In the three months ended 30 September 2010 the Government collected 15.8% less GST than forecast. That’s about $600m less than budgeted.
The big increase in consumer spending anticipated before the 1 October GST rate rise didn’t happen.
In 1989 when the rate increased from 10% to 12.5% consumer spending rose 2.4% in the quarter immediately before the increase. Our Government forecast GST collected in the September 2010 quarter to be 21% higher than the same quarter in 2009.
That seems like a pretty big jump to me. As it turned out actual collections were up 2% on the same period last year. That’s more in line with the 1989 experience.
Was it really that likely Kiwis would go on a huge pre-rate increase spending spree? I think these results show consumers kept their hands in their pockets and just didn’t have loads of discretionary cash to spend on non-essentials. Still, it’s easy to be wise after the event.
In line with historic experience Treasury expect a slump in consumer spending in the December quarter but now say they have probably overestimated the size of the decrease. In 1989 the drop off in consumer spending following the rate change was roughly equal to the increased activity immediately beforehand.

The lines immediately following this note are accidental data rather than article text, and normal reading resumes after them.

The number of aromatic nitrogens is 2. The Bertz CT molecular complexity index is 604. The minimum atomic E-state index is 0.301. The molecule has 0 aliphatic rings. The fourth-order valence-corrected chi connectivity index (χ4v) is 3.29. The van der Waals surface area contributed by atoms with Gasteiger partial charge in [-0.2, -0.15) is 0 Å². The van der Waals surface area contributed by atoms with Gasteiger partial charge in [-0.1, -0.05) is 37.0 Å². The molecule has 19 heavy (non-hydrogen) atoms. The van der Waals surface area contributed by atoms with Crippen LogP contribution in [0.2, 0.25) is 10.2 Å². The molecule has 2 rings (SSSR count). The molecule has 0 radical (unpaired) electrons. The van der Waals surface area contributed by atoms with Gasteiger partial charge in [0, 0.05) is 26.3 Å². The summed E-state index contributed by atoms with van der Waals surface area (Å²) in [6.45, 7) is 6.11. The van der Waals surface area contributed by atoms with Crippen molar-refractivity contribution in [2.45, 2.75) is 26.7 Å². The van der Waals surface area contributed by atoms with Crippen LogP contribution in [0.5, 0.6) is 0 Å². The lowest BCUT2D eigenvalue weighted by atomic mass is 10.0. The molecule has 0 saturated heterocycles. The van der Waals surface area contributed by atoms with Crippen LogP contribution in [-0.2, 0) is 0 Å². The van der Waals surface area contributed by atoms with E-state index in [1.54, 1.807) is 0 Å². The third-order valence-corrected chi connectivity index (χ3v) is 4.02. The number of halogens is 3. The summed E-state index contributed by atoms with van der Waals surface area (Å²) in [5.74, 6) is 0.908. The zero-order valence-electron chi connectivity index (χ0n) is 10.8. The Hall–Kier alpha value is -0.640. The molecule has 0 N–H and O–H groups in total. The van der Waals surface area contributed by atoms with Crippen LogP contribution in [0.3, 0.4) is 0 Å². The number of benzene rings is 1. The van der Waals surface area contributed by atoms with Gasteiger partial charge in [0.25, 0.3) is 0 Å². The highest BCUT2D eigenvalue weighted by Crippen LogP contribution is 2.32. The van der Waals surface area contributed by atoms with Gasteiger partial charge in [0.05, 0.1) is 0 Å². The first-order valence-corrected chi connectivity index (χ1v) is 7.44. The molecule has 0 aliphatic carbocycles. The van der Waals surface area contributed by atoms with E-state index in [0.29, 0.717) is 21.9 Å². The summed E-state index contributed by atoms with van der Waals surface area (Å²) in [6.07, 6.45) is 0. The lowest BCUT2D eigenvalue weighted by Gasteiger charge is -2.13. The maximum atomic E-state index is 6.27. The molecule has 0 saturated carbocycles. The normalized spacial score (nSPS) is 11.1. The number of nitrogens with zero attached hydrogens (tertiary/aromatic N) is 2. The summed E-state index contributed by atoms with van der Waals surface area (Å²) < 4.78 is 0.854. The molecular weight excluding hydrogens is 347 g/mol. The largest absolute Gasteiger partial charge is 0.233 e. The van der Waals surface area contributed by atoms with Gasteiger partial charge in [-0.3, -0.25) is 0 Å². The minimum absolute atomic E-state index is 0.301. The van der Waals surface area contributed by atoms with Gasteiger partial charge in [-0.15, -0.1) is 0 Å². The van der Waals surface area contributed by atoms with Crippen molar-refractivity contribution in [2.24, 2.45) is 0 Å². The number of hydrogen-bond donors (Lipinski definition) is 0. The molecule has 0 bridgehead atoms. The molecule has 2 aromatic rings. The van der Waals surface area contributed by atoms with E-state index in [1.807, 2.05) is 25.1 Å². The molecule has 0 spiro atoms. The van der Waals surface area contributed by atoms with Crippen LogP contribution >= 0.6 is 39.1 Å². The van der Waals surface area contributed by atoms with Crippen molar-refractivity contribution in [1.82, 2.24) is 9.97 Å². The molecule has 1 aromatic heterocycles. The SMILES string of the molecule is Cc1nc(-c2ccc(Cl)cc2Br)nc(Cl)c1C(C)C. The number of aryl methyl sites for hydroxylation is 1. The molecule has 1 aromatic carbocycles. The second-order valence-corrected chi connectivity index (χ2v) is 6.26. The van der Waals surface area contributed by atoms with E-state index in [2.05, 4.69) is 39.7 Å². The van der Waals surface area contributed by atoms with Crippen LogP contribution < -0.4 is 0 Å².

On that basis a small decrease in retail spending could be predicted for the December quarter, say around 2%. My prediction though is it won’t even be that much. In 1989 the rate change occurred on 1 July so it wasn’t followed immediately by the xmas retail rush. Also, in 1989 the rate increase was not accompanied by income tax reductions.
I think the combination of lower personal taxes, the usual xmas hike in activity and modestly increased consumer confidence going into summer will mean this time, unlike in 1989, retail spending immediately after the rate change will increase, not decrease.
Barrister, Director and Consultant specialising in tax, family enterprise governance and succession, helping start ups and entrepreneurial enterprises grow safely and international expert on value added tax policy and implementation.